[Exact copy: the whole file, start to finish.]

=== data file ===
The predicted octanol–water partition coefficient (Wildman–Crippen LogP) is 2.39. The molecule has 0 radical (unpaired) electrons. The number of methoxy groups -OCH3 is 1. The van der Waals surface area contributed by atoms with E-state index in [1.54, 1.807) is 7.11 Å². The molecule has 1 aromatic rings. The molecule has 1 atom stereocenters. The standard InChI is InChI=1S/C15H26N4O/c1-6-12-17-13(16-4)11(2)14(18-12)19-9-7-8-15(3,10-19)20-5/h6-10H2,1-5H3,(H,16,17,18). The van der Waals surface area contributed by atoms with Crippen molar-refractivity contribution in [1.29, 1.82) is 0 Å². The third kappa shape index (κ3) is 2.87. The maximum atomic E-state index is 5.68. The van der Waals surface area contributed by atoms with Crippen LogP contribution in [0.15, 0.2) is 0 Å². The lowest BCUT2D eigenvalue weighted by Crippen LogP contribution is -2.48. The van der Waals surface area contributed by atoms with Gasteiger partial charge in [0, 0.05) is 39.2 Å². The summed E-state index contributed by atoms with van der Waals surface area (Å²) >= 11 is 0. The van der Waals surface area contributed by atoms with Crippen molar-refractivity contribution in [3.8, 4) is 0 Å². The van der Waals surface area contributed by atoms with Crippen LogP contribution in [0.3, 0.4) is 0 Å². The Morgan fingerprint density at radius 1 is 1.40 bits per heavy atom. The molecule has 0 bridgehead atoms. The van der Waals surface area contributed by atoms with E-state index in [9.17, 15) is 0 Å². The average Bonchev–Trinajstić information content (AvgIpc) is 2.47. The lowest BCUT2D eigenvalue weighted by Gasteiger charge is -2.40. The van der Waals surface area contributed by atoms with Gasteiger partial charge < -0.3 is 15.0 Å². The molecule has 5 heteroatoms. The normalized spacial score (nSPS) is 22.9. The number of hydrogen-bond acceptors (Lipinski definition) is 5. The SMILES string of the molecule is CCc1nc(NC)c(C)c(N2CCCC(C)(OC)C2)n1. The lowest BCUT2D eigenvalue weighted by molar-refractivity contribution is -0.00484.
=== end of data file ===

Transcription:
The predicted octanol–water partition coefficient (Wildman–Crippen LogP) is 2.39. The molecule has 0 radical (unpaired) electrons. The number of methoxy groups -OCH3 is 1. The van der Waals surface area contributed by atoms with E-state index in [1.54, 1.807) is 7.11 Å². The molecule has 1 aromatic rings. The molecule has 1 atom stereocenters. The standard InChI is InChI=1S/C15H26N4O/c1-6-12-17-13(16-4)11(2)14(18-12)19-9-7-8-15(3,10-19)20-5/h6-10H2,1-5H3,(H,16,17,18). The van der Waals surface area contributed by atoms with Crippen molar-refractivity contribution in [1.29, 1.82) is 0 Å². The third kappa shape index (κ3) is 2.87. The maximum atomic E-state index is 5.68. The van der Waals surface area contributed by atoms with Crippen LogP contribution in [0.15, 0.2) is 0 Å². The lowest BCUT2D eigenvalue weighted by Crippen LogP contribution is -2.48. The van der Waals surface area contributed by atoms with Gasteiger partial charge in [0, 0.05) is 39.2 Å². The summed E-state index contributed by atoms with van der Waals surface area (Å²) >= 11 is 0. The van der Waals surface area contributed by atoms with Crippen molar-refractivity contribution in [3.8, 4) is 0 Å². The van der Waals surface area contributed by atoms with Crippen LogP contribution in [0.3, 0.4) is 0 Å². The Morgan fingerprint density at radius 1 is 1.40 bits per heavy atom. The molecule has 0 bridgehead atoms. The van der Waals surface area contributed by atoms with E-state index in [9.17, 15) is 0 Å². The average Bonchev–Trinajstić information content (AvgIpc) is 2.47. The lowest BCUT2D eigenvalue weighted by Gasteiger charge is -2.40. The van der Waals surface area contributed by atoms with Gasteiger partial charge < -0.3 is 15.0 Å². The molecule has 5 heteroatoms. The normalized spacial score (nSPS) is 22.9. The number of hydrogen-bond acceptors (Lipinski definition) is 5. The SMILES string of the molecule is CCc1nc(NC)c(C)c(N2CCCC(C)(OC)C2)n1. The lowest BCUT2D eigenvalue weighted by molar-refractivity contribution is -0.00484.